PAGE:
A mother's loss we rather knew than felt ; 

Twin objects still of every ardent prayer, 

On whom each thought, each fear, each fond hope dwelt ! 

Come then, thou thrice dear shade, for ah ! no more, 
Thou true and lov'd resemblance will we part ; 

For till the last faint thrill of life is o'er, 

Dear shade, I'll wear thee next my beating heart ! 

And so she did. A more filially fond heart never 
existed ; and to the last day of Lady Morgan's long 
life, her father's memory and portrait were venerated 
and treasured by her with an ardour and enthusiasm, 
as edifying as it w T as intense. 

The striking resemblance which those lines, and 
others on her mother — published elsewhere in this 
memoir — bear to Cowper's verses on his mother's 
picture, cannot fail to have struck the reader. We 
not only have the same thought and metre, but 
the same mood and impersonation. It must, how- 
ever, be recollected that the infant poetess borrowed 
the flowers to adorn her mother's bier, and her 
father's brow. 

Richard Daly opened the " New Theatre Royal," 
Crow Street, on January 18th, 1788, w T ith a sufficient 



if not a strong company, of which Robert Owenson 
was one. The decorations were of a very gorgeous 
character, as well they might be, for, as an adver- 
tisement of the day assures us, " Mr. Daly having 
expended upwards of £5,000, unassisted by public 
aid, or private subscription, will, he trusts, speak 
more powerfully than any terms he could find to 
express his uniform wish to advance the reputation 
of the stage, and merit the patronage of a city 
whose national entertainments he has the honour 
to conduct. NB. The house will be illuminated 
with wax/'* 

Owenson' s favourite character at Crow Street, 
throughout 1788, seems to have been Friar Tuck 
in Leonard Mac Nally's comic opera of " Robin 
Hood." The Marquis of Buckingham, Lord-Lieu- 
tenant of Ireland commanded and witnessed the 

During the previous year Owenson's performances 
were more frequent and varied. His chief parts 
seem to have been Zedan in Mrs. Inchbald's " Such 
Things Are," Colonel Staff in Leonard Mac Nally's 
comedy of "Fashionable Levities," Counseller Flum- 
mery in O'Keefe's musical interlude of " The Farmer,"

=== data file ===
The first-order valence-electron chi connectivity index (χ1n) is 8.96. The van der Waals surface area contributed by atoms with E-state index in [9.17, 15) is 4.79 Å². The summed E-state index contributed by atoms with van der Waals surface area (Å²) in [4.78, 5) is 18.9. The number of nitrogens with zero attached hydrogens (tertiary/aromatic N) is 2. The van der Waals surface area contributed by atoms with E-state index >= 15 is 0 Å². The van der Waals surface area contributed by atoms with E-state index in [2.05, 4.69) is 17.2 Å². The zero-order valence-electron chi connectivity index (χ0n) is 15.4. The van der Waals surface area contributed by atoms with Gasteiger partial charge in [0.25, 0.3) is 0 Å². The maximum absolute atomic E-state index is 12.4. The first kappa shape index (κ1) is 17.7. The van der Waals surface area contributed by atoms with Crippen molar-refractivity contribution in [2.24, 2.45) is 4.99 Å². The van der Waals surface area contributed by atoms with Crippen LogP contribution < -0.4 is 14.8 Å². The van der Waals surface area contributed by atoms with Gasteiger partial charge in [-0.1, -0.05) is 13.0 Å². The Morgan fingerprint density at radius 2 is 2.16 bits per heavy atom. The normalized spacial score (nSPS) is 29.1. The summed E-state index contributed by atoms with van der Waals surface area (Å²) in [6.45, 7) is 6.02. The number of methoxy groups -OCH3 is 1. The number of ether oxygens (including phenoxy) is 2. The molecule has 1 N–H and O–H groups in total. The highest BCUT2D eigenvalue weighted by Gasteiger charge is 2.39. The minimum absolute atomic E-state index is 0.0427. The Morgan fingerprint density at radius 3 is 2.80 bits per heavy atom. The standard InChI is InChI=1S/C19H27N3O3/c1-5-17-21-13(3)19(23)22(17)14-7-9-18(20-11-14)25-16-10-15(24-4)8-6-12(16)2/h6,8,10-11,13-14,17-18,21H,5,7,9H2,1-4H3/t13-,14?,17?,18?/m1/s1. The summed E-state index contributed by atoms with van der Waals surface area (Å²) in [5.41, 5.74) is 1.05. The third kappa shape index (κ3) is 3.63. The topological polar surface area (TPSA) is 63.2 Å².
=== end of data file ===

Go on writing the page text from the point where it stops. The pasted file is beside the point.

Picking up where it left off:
and The Governor in " The Critic."^ 

On Monday, January 12th, 1789, Owenson played 
Oliver in a As you like it ;" but did not appear 
again at Crow Street during that year, until De- 
cember 19th, when he performed Sergeant Jack in 
O'Keefe's comic opera of "The Highland Reel." 
This piece brought his lungs into frequent play. 
Among other vocal efforts he was obliged to vociferate 
Handel's Grand Drum March. The interval of 
Owenson's absence from Dublin was no doubt 

* Dublin Chronicle, January 17th, 1788. 

f Ibid, November 8th, 1788, &c. 

X Sleator's Dublin Chronicle for 1787, passim. 



spent in a professional tour through the Pro- 
vinces. The theatrical advertisements of the 
time shew that " The Highland Keel " and " Ser- 
jeant Jack" had a considerable run in Dublin. 
On Thursday, February 18th, 1790, was pro 
duced, for the first time, the comic opera of "The 
Haunted Tower," in which Owenson sustained the 

part of Martin. Mr. P , of Dublin, already 

referred to, well remembers the infinite humour 
with which Owenson, about the year 1 7 89, performed 
Captain O'Cutter in Column's comedy of "The 
Jealous Wife." Acting which could leave an im- 
pression so deep and enduring must have had 
something peculiarly vivid in it. The fact is not 
less creditable to Owenson's fame as a comedian 
than to the vigour of our respected informant's 
memory. His retentiveness is corroborated by Slea- 
tor/s 'Dublin Chronicle' of May the lbth, 1790, in 
which it is announced that Owenson will on that 
evening perform the part of Captain O'Cutter. The 
other characters in the piece were sustained by 
Palmer, Cherry, and Mrs. Abington. "Owenson's 
liberal education, singularly gentleman-like deport- 
ment, polished manners, and exquisite humour," 
observes a writer fifty years ago,* "rendered him 
a welcome guest at the first tables." Could it have 
been to Owenson that George Colman alluded, who, 
when he went to see the actors at the Dublin Theatre 
perform his own comedy of "The Jealous Wife," 
said that they all spoke with the most determined 
brogue except Captain O'Cutter (the only Irish